Thanks to her, Al-Zubair was one of only two people in all of Makkah who were trained to wield a sword in each hand. She would take great pride in having him challenge others to duels, and then winning them. As a young man, he once got into a fight with an older man who insulted him – and injured him badly. The wounded man was brought to Safiyyah, who told him: “When you fight with Al-Zubair, this is what you deserve!”
When Al-Zubair had a son of his own, Abdullâh, Ṣafiyyah also took part in raising him, utilizing many of the methods she had used with Al-Zubair. She was determined to make her grandson as fearless and unbeatable as his father. One example of how she trained Abdullâh was that she would take him out to the desert at night and leave him there, instructing him to find his own way back home. When others expressed their shock at her unconventional methods, she told them: “This is the only way he will learn what it takes to become amongst the greatest of warriors.” Indeed, Abdullâh ibn Al-Zubair grew up to become renowned for his prowess on the battlefield and his mastery of the arts of war.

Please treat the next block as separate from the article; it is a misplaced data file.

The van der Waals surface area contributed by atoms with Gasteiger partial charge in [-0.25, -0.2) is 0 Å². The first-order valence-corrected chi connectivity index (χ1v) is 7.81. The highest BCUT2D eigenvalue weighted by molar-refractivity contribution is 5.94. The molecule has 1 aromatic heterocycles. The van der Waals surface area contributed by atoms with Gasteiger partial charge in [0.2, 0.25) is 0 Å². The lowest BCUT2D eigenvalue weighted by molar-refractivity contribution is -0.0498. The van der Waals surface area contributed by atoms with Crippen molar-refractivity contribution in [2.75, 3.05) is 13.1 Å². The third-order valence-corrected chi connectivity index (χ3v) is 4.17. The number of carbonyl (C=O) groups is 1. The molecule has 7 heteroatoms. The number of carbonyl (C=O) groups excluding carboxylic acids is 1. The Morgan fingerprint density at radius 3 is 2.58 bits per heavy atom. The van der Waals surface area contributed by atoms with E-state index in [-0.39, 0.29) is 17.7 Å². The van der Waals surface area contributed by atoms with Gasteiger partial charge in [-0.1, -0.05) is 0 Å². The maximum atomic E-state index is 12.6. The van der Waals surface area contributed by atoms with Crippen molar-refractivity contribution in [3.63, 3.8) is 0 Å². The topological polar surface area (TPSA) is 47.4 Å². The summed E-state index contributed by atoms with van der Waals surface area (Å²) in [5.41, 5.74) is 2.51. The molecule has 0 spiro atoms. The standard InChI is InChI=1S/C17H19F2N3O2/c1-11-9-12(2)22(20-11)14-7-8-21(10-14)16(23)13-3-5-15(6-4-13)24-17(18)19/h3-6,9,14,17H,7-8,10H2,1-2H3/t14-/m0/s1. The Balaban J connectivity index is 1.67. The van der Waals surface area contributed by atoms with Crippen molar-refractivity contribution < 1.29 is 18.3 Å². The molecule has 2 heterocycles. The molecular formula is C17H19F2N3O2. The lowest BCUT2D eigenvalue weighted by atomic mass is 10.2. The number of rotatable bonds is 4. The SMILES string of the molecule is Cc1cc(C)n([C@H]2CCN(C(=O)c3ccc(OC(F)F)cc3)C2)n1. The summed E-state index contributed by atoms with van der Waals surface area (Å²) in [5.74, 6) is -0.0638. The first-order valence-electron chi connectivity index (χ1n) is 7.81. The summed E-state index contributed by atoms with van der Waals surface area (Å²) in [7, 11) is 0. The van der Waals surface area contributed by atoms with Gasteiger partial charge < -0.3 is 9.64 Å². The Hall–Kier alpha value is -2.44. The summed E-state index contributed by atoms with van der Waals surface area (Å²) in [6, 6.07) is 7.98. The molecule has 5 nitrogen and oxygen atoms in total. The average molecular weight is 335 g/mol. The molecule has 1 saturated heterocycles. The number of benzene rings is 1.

Ṣafiyyah regularly accompanied The Prophet to his battles. At the Battle of Uḥud, when the Muslim army began to retreat, she seized a spear and began to strike at enemy soldiers viciously. Alarmed, The Prophet told Al-Zubair to bring her back behind the fighting lest she be harmed; Al-Zubair had to physically seize his mother in order to pull her away!